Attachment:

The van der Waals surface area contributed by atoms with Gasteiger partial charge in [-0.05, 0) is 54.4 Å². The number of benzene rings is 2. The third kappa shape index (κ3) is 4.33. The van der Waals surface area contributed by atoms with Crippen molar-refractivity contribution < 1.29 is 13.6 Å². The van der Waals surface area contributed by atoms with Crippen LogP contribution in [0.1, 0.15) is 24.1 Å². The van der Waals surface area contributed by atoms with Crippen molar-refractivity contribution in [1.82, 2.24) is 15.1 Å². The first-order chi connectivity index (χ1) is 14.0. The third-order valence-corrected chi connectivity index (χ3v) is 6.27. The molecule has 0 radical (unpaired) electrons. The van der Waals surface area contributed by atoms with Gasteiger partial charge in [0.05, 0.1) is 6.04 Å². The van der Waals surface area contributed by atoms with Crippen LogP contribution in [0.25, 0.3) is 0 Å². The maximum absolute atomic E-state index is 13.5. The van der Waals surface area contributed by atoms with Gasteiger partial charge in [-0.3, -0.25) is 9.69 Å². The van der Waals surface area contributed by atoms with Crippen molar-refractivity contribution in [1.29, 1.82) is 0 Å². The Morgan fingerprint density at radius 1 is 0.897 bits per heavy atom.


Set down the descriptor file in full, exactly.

The van der Waals surface area contributed by atoms with Gasteiger partial charge in [-0.05, 0) is 54.4 Å². The number of benzene rings is 2. The third kappa shape index (κ3) is 4.33. The van der Waals surface area contributed by atoms with Crippen molar-refractivity contribution < 1.29 is 13.6 Å². The van der Waals surface area contributed by atoms with Crippen LogP contribution in [0.1, 0.15) is 24.1 Å². The van der Waals surface area contributed by atoms with Crippen molar-refractivity contribution in [1.82, 2.24) is 15.1 Å². The first-order chi connectivity index (χ1) is 14.0. The third-order valence-corrected chi connectivity index (χ3v) is 6.27. The molecule has 0 radical (unpaired) electrons. The van der Waals surface area contributed by atoms with Gasteiger partial charge in [0.05, 0.1) is 6.04 Å². The van der Waals surface area contributed by atoms with Crippen LogP contribution in [0.25, 0.3) is 0 Å². The maximum absolute atomic E-state index is 13.5. The van der Waals surface area contributed by atoms with Gasteiger partial charge in [-0.3, -0.25) is 9.69 Å². The van der Waals surface area contributed by atoms with Crippen molar-refractivity contribution in [1.29, 1.82) is 0 Å². The Morgan fingerprint density at radius 1 is 0.897 bits per heavy atom.